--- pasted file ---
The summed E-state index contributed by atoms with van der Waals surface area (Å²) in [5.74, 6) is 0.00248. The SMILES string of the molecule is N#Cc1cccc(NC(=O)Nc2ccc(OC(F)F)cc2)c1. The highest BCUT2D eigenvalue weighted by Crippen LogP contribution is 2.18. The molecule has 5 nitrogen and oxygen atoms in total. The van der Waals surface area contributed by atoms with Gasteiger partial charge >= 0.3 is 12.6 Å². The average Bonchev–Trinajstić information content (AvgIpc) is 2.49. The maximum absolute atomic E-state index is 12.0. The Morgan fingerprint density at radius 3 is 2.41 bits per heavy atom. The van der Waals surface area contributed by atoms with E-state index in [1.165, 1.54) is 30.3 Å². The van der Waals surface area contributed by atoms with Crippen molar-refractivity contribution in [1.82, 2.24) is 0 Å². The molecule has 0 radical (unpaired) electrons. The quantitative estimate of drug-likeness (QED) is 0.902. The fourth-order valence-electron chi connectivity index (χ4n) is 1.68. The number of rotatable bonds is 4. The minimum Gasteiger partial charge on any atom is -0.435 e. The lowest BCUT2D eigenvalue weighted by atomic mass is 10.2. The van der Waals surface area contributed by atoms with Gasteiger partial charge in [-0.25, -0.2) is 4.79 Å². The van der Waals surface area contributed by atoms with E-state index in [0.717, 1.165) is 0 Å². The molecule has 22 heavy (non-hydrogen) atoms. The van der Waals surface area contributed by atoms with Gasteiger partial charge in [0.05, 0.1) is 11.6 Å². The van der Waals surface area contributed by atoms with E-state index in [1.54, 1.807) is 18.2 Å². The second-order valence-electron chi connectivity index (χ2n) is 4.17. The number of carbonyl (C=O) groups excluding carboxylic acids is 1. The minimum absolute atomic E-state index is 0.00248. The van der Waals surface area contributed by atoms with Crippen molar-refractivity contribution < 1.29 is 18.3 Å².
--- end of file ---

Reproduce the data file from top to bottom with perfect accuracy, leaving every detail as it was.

The summed E-state index contributed by atoms with van der Waals surface area (Å²) in [5.74, 6) is 0.00248. The SMILES string of the molecule is N#Cc1cccc(NC(=O)Nc2ccc(OC(F)F)cc2)c1. The highest BCUT2D eigenvalue weighted by Crippen LogP contribution is 2.18. The molecule has 5 nitrogen and oxygen atoms in total. The van der Waals surface area contributed by atoms with Gasteiger partial charge >= 0.3 is 12.6 Å². The average Bonchev–Trinajstić information content (AvgIpc) is 2.49. The maximum absolute atomic E-state index is 12.0. The Morgan fingerprint density at radius 3 is 2.41 bits per heavy atom. The van der Waals surface area contributed by atoms with E-state index in [1.165, 1.54) is 30.3 Å². The van der Waals surface area contributed by atoms with Crippen molar-refractivity contribution in [1.82, 2.24) is 0 Å². The molecule has 0 radical (unpaired) electrons. The quantitative estimate of drug-likeness (QED) is 0.902. The fourth-order valence-electron chi connectivity index (χ4n) is 1.68. The number of rotatable bonds is 4. The minimum Gasteiger partial charge on any atom is -0.435 e. The lowest BCUT2D eigenvalue weighted by atomic mass is 10.2. The van der Waals surface area contributed by atoms with Gasteiger partial charge in [-0.25, -0.2) is 4.79 Å². The van der Waals surface area contributed by atoms with E-state index in [0.717, 1.165) is 0 Å². The molecule has 22 heavy (non-hydrogen) atoms. The van der Waals surface area contributed by atoms with Gasteiger partial charge in [0.05, 0.1) is 11.6 Å². The van der Waals surface area contributed by atoms with E-state index in [1.54, 1.807) is 18.2 Å². The second-order valence-electron chi connectivity index (χ2n) is 4.17. The number of carbonyl (C=O) groups excluding carboxylic acids is 1. The minimum absolute atomic E-state index is 0.00248. The van der Waals surface area contributed by atoms with Crippen molar-refractivity contribution < 1.29 is 18.3 Å².